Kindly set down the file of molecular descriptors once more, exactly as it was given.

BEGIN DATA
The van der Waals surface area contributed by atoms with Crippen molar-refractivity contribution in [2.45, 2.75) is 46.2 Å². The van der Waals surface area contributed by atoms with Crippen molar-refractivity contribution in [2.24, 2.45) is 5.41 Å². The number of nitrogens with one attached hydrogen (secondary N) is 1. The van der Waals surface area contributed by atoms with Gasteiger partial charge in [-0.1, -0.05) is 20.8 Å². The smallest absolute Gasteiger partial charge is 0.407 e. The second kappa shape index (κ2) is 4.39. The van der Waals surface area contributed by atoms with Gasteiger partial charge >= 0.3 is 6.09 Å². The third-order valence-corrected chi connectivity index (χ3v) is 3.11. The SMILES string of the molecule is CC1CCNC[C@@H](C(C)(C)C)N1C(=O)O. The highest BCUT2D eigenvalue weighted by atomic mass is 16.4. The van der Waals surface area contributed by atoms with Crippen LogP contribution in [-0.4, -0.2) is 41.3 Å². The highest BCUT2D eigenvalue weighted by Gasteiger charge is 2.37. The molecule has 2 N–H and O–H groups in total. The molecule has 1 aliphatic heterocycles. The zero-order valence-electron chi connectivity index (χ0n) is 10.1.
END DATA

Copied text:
The van der Waals surface area contributed by atoms with Crippen molar-refractivity contribution in [2.45, 2.75) is 46.2 Å². The van der Waals surface area contributed by atoms with Crippen molar-refractivity contribution in [2.24, 2.45) is 5.41 Å². The number of nitrogens with one attached hydrogen (secondary N) is 1. The van der Waals surface area contributed by atoms with Gasteiger partial charge in [-0.1, -0.05) is 20.8 Å². The smallest absolute Gasteiger partial charge is 0.407 e. The second kappa shape index (κ2) is 4.39. The van der Waals surface area contributed by atoms with Gasteiger partial charge >= 0.3 is 6.09 Å². The third-order valence-corrected chi connectivity index (χ3v) is 3.11. The SMILES string of the molecule is CC1CCNC[C@@H](C(C)(C)C)N1C(=O)O. The highest BCUT2D eigenvalue weighted by atomic mass is 16.4. The van der Waals surface area contributed by atoms with Crippen LogP contribution in [-0.4, -0.2) is 41.3 Å². The highest BCUT2D eigenvalue weighted by Gasteiger charge is 2.37. The molecule has 2 N–H and O–H groups in total. The molecule has 1 aliphatic heterocycles. The zero-order valence-electron chi connectivity index (χ0n) is 10.1.